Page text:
October 6, 2011

Unexplained disappearances

This first account is an excellent case in point because it defies any rational explanation for one simple reason: it occurred in full view of witnesses. The year was 1815 and the location a Prussian prison at Weichselmunde. The prisoner's name was Diderici, a valet who was serving a sentence for assuming his employer's identity after he died from a stroke. It was an ordinary afternoon and Diderici was just one in a line of prisoners, all chained together, walking in the prison yard for the day's exercise.
As Diderici walked with his prison inmates to the clanking of their shackles, he slowly began to fade - literally. His body became more and more transparent until Diderici disappeared altogether, and his manacles and leg irons fell empty to the ground. He disappeared into thin air and was never seen again. -- from Among the Missing: An Anecdotal History of Missing Persons from 1800 to the Present, by Jay Robert Nash.

We discovered (very late at night such a discovery is inevitable) that there is something monstrous about mirrors. That was when Bioy remembered a saying by one of the heresiachs of Uqbar: Mirrors and copulation are abominable, for they multiply the number of mankind. -- from "Tlon, Uqbar, Orbis Tertius" by Jorge Luis Borges.

[Brion Gysin] next decided to experiment with mirror-gazing. He had in his room two high armoires with heavy plate-glass mirrors on the doors. He told Burroughs that he would gaze for 24 hours if he had help in being handed food and No-Doz pills and cigarettes and joints. The idea was that you could see your former incarnations and be in better touch with yourself. You had to keep staring without closing your eyes, paying no attention to the tears streaming down your cheeks.
Brion at first saw 19th century scientists in their laboratories. Obviously something momentous was happening in their experiments. Then the scene shifted, and he saw much more ancient figures, like a horde coming off the Asian steppes, great chieftains wearing amazing headdresses, with deeply scarred and tattooed faces, fierce warriors, hundreds of them, perhaps from Siberia. Finally they disappeared completely, and Brion found himself looking into a space that was at the same time limiting and limitless -- was it an enormous room, or was it a landscape? There was a layer of blue-gray cloud about waist-high, breathing, moving, pulsing, and that was the end -- it was like looking at the void. -- from Literary Outlaw: The Life and Times of William S Burroughs, by Ted Morgan.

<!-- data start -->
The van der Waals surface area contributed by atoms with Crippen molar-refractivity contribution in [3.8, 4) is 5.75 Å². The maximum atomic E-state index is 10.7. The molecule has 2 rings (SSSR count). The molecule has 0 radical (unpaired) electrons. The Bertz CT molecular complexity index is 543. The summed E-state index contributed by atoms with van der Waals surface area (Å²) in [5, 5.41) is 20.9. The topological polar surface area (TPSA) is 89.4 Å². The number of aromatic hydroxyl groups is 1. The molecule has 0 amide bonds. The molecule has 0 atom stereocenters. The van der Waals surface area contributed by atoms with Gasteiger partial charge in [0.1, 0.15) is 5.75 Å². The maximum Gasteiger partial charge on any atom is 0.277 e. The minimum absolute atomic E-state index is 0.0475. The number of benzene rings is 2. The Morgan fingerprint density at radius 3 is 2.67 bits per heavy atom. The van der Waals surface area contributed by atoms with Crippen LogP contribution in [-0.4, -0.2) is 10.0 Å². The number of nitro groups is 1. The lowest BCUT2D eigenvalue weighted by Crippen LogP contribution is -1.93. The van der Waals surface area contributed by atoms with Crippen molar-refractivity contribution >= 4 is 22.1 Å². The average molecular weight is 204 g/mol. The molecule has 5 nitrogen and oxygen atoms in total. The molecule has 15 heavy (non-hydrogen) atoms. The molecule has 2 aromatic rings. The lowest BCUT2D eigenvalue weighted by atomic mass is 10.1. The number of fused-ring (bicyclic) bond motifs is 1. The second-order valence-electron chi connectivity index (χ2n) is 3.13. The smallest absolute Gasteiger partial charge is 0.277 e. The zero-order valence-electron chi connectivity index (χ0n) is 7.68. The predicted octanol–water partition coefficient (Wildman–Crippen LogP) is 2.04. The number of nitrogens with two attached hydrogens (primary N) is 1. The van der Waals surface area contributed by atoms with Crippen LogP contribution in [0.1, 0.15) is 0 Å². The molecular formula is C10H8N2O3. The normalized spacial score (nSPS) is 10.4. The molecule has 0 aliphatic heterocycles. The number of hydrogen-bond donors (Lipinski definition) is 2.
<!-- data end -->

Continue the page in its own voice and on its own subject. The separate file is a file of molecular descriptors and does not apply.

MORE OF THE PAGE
All but die-hard fans had checked out by this point – a pity, because David Lynch’s Twin Peaks prequel contained some moments of blood-curdling horror and ineffable strangeness that marked it as a much darker, spookier enterprise than the often whimsical TV series. The strangest bit of all is the largely irrelevant prologue: FBI agents invisible to the closed-circuit cameras, Lynch’s odd cameo, David Bowie’s slightly less odd cameo, the suddenly ominous words “Let’s Rock” across the windscreen of an abandoned car … -- from my capsule review of Twin Peaks: Fire Walk With Me, sometime in the late 1990s.

Characters are introduced and disappear for no special reason, not even mystical. It seems more likely that actors of the caliber of Kiefer Sutherland and David Bowie could spend only a limited amount of time on the picture, and that Mr Lynch accommodated them and himself by introducing into the script intimations of the occult. He can't get off the hook that easily. -- from Vincent Canby's review of Twin Peaks: Fire Walk With Me, New York Times, August 29, 1992.

Most disappearances do not have witnesses, yet there is sometimes circumstantial evidence that is no less puzzling. This is the case for the vanishing of Charles Ashmore. It was a cold November winter night in 1878 when 16 year old Charles went out into the dark with a bucket to fetch water from the well for his family on their Quincy, Illinois property. He did not return.
After many minutes, his father and sister became concerned. They feared that Charles perhaps had slipped in the snow that blanketed the ground and was injured, or worse, had fallen into the well. They set out to look for him, but he was just gone. There was no sign of a struggle or fall ... only the clear tracks of Charles' footprints in the fresh snow that led halfway to the well, then abruptly stopped. Charles Ashmore had suddenly disappeared into the void. -- from Into Thin Air, by Paul Begg.